The ORIGINAL Black Wall Street SERIES *NYC *MD *DC *ATL *NOLA Heads to Atlanta for 4th Annual Rendezvous
(ATLANTA – June 18, 2016) – When I think of the Black Wall Street Movement and then consider Atlanta, I believe the two go hand-in-hand. Atlanta, a majority black city, is an historic centre for black leadership and progress. Under the guise of people like the late Mayor Maynard Jackson, Atlanta evolved into a Southern powerhouse. Many call it the New York of the South.
As for business, Atlanta attracts some of the best and brightest minds in the country who have bought-in to the Atlanta model for the past 20 to 40 years. Consequently, Atlanta’s flavor has only gotten stronger. Further, black leaders know that the bar is high. As for everyday people, they have a certain expectation that black people are in-charge. They expect a business to be black-owned.
Wherever one looks, best believe that African Americans in Atlanta are in incredibly key positions in both the private and public sectors. And, with incredible institutions of higher learning across the landscape, this makes the pool of talent in the area that much stronger. Collectively, this makes for a stronger business climate.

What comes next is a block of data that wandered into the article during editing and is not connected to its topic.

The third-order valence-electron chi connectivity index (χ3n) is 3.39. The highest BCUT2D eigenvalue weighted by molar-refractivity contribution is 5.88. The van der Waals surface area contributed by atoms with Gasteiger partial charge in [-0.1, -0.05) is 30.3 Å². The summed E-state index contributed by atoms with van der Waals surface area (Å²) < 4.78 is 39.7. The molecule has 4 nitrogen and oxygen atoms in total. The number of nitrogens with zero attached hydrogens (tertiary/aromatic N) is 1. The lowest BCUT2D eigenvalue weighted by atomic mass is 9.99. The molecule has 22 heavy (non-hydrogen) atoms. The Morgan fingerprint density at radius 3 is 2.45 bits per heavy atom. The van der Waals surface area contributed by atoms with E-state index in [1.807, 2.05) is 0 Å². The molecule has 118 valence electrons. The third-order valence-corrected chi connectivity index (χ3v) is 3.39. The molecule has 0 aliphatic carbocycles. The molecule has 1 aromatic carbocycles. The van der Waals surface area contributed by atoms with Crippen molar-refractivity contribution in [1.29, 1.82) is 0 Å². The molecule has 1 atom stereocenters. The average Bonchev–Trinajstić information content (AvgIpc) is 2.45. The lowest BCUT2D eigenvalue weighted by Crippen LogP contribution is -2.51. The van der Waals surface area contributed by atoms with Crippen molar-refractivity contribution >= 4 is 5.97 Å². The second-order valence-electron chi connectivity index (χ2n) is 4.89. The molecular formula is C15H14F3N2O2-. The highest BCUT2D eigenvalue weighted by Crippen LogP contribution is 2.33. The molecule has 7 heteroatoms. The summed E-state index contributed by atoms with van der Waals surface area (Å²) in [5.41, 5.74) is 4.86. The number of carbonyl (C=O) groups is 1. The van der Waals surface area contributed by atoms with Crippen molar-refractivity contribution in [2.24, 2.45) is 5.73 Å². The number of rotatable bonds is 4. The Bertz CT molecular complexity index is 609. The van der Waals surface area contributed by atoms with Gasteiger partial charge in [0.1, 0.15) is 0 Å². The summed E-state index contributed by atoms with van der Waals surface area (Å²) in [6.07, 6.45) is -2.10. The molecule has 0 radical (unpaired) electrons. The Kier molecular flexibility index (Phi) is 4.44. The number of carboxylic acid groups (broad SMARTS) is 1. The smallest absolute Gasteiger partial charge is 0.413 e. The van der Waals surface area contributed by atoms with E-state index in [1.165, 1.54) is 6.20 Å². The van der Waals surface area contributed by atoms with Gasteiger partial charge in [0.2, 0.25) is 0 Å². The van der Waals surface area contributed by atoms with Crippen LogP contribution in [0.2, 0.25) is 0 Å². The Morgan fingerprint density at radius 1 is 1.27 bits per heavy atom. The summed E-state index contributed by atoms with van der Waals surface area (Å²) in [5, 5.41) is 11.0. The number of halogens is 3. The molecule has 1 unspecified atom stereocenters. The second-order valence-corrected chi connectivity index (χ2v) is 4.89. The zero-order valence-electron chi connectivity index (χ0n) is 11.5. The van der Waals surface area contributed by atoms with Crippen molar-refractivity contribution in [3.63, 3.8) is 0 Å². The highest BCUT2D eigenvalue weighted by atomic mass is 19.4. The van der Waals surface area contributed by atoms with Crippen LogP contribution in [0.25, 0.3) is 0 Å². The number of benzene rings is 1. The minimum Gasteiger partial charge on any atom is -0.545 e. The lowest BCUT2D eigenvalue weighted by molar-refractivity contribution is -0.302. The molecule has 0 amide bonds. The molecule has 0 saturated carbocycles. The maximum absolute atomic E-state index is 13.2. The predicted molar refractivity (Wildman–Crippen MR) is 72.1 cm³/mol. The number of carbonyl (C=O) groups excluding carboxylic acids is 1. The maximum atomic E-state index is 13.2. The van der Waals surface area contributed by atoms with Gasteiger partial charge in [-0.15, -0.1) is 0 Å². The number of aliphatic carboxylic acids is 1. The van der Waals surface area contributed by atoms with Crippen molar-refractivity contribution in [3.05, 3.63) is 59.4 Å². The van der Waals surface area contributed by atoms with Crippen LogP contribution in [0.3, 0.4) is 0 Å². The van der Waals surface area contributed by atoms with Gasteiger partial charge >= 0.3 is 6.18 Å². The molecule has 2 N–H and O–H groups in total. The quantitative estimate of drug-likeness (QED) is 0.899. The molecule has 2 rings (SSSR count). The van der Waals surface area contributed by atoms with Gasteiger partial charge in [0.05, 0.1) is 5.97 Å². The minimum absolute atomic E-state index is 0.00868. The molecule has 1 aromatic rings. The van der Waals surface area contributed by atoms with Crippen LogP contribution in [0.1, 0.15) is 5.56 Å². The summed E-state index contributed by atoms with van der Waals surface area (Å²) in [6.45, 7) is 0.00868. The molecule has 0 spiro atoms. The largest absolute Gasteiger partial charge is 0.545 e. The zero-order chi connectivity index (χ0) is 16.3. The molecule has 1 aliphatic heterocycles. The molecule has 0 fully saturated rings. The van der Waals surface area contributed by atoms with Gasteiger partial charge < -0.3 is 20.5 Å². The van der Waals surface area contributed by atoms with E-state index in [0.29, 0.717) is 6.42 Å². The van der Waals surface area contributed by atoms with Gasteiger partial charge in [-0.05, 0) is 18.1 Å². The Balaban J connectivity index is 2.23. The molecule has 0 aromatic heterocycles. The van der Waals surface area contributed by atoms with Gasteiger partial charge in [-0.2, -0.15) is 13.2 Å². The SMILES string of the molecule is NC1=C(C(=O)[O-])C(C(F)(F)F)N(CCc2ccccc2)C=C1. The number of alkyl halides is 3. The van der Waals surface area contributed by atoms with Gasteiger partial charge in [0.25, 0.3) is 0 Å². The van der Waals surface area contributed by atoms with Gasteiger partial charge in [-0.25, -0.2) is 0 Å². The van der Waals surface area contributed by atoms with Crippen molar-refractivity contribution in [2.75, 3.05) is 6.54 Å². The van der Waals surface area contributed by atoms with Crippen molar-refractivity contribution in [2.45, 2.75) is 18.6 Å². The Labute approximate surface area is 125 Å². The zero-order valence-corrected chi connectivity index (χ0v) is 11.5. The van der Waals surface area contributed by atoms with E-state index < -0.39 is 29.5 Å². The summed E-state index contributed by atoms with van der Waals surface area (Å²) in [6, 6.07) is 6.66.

And so, Bmorenews.com and its partners have taken the Black Wall Street SERIES to Atlanta for four consecutive years. Our next date is Wednesday, June 22, 2016 at 7 pm. Our venue is none other than Paschal’s.
To say the least, our Atlanta host of the Black Wall Street SERIES – beloved Morehouse brother Robert Scott – has picked a most appropriate backdrop for this year’s Black Wall Street ATL featuring the Joe Manns Black Wall Street Awards: Paschal’s.
Here’s a tad more on Paschal’s phenomenal legacy …
“…….Right about now we gon’ go back. Way back”… It all started in 1947 when James and Robert Paschal decided to open a 30-seater luncheonette on Hunter street (which many of our loyal guests still remember). Robert was a chef, and James had business savvy. Once the two combined forces, Paschal’s became a staple for the black community, and most notably the Civil Rights Movement.
“Paschal’s is as important a historical site for the American civil rights movement as Boston’s Faneuil Hall is to the American Revolution.” – Coretta Scott King
… As time passed, the Paschal’s name became synonymous with anything concerning black revolution in the 60s. The restaurant housed an innumerable amount of meetings with black leaders and strategists, such as Dr. Martin Luther King, Jr.
“If you were there on any given morning, you could find a catalog of black leadership there eating, discussing problems, strategizing,” – Joseph E. Lowery
… At this point, the brothers had relocated to a new location that featured a motor hotel with 120 rooms, and the “La Carrousel Lounge” where guests were blessed with appearances by a plethora of jazz artists and musicians of the decade.